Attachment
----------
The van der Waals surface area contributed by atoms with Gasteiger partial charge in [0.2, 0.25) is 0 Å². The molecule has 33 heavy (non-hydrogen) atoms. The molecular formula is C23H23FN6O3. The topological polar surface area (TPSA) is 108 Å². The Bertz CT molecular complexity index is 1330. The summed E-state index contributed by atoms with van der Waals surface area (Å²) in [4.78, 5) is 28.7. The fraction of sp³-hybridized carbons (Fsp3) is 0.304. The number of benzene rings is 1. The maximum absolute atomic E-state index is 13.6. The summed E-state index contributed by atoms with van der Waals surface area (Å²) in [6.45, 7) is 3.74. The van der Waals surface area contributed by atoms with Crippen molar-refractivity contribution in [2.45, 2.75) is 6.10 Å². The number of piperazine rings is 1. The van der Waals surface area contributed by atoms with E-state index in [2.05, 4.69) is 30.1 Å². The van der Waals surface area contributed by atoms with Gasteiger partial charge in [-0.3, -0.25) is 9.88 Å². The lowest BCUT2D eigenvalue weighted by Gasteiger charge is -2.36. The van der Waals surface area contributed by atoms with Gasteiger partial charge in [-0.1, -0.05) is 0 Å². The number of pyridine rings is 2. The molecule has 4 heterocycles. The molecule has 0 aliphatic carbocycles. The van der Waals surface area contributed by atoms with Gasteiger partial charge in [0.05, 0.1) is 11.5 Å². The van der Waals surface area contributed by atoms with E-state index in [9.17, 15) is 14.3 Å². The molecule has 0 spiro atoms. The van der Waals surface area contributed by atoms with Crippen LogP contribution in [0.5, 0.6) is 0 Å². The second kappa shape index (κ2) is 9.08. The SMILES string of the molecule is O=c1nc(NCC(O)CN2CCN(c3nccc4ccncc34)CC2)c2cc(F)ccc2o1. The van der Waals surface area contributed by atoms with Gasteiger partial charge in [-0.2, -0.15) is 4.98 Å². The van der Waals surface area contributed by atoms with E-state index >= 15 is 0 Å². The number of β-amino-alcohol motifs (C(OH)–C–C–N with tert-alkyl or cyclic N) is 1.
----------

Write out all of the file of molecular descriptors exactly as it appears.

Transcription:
The van der Waals surface area contributed by atoms with Gasteiger partial charge in [0.2, 0.25) is 0 Å². The molecule has 33 heavy (non-hydrogen) atoms. The molecular formula is C23H23FN6O3. The topological polar surface area (TPSA) is 108 Å². The Bertz CT molecular complexity index is 1330. The summed E-state index contributed by atoms with van der Waals surface area (Å²) in [4.78, 5) is 28.7. The fraction of sp³-hybridized carbons (Fsp3) is 0.304. The number of benzene rings is 1. The maximum absolute atomic E-state index is 13.6. The summed E-state index contributed by atoms with van der Waals surface area (Å²) in [6.45, 7) is 3.74. The van der Waals surface area contributed by atoms with Crippen molar-refractivity contribution in [2.45, 2.75) is 6.10 Å². The number of piperazine rings is 1. The van der Waals surface area contributed by atoms with E-state index in [2.05, 4.69) is 30.1 Å². The van der Waals surface area contributed by atoms with Gasteiger partial charge in [-0.3, -0.25) is 9.88 Å². The lowest BCUT2D eigenvalue weighted by Gasteiger charge is -2.36. The van der Waals surface area contributed by atoms with Gasteiger partial charge in [-0.1, -0.05) is 0 Å². The number of pyridine rings is 2. The molecule has 4 heterocycles. The molecule has 0 aliphatic carbocycles. The van der Waals surface area contributed by atoms with Gasteiger partial charge in [0.05, 0.1) is 11.5 Å². The van der Waals surface area contributed by atoms with E-state index in [9.17, 15) is 14.3 Å². The molecule has 0 spiro atoms. The van der Waals surface area contributed by atoms with Crippen LogP contribution in [0.5, 0.6) is 0 Å². The second kappa shape index (κ2) is 9.08. The SMILES string of the molecule is O=c1nc(NCC(O)CN2CCN(c3nccc4ccncc34)CC2)c2cc(F)ccc2o1. The van der Waals surface area contributed by atoms with Gasteiger partial charge in [-0.2, -0.15) is 4.98 Å². The van der Waals surface area contributed by atoms with E-state index >= 15 is 0 Å². The number of β-amino-alcohol motifs (C(OH)–C–C–N with tert-alkyl or cyclic N) is 1.